As We Reflect on Indonesian Independence Day, Can We Honesty Say We Are Free?

Celebrating this 66th independence day, there’s one question every Indonesian needs to ask themselves: Do they have the independence they deserve?

Is everyone finally enjoying the independence in this country? Sadly, I don’t think so.

Although this nation gained its independence a long time ago, through long, bloody wars against the Dutch occupation, it wasn’t until 1998 that we really could say whatever we wanted to say. Although many think Suharto was able to improve our economy greatly, the fact that his 32-year dictatorship oppressed us politically and culturally was not debatable. It was simply another kind of occupation.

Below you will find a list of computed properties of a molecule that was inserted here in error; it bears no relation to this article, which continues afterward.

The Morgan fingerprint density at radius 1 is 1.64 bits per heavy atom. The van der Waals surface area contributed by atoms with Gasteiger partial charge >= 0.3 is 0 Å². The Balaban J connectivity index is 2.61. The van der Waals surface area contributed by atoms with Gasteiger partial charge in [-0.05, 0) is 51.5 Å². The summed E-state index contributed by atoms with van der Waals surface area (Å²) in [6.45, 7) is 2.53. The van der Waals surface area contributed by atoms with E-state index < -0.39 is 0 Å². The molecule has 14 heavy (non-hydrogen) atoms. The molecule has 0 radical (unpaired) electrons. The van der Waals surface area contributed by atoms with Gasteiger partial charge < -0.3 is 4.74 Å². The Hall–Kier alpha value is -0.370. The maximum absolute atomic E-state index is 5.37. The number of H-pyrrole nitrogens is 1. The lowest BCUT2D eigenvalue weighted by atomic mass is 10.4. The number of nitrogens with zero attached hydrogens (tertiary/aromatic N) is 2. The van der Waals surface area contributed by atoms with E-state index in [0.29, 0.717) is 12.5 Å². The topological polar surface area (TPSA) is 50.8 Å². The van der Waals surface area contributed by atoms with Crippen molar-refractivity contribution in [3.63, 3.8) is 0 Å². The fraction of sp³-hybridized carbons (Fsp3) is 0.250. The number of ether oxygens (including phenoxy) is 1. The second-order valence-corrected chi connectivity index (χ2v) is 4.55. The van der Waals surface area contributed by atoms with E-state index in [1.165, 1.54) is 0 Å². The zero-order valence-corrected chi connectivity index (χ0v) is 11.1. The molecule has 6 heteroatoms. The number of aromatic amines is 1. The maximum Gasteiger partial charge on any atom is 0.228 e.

But is it right to claim that conditions are so much better now?

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Categories: Indonesia

2 replies

  1. The founding fathers and national heroes would cry on seeing this situation. They would be shocked to see how their noble values have been stamped and how the leaders of the day and Indonesian values have been hijacked by a minority of misrepresentatives of Islam.

    Mr. Abdurrahman Wahid Gus Dur the former president received the late Head of the Ahmadiyyah Muslim Community, Hazrat Mirza Tahir Ahmad, very respectfully. His daughter Yenny Wahid showed great courage by raising her voice in March 2011 that banning Ahmadiyah is not the right option for their country.

    We salute such leaders and remind Indonesia what their forefathers had wished for them to celebrate on Independence Day.

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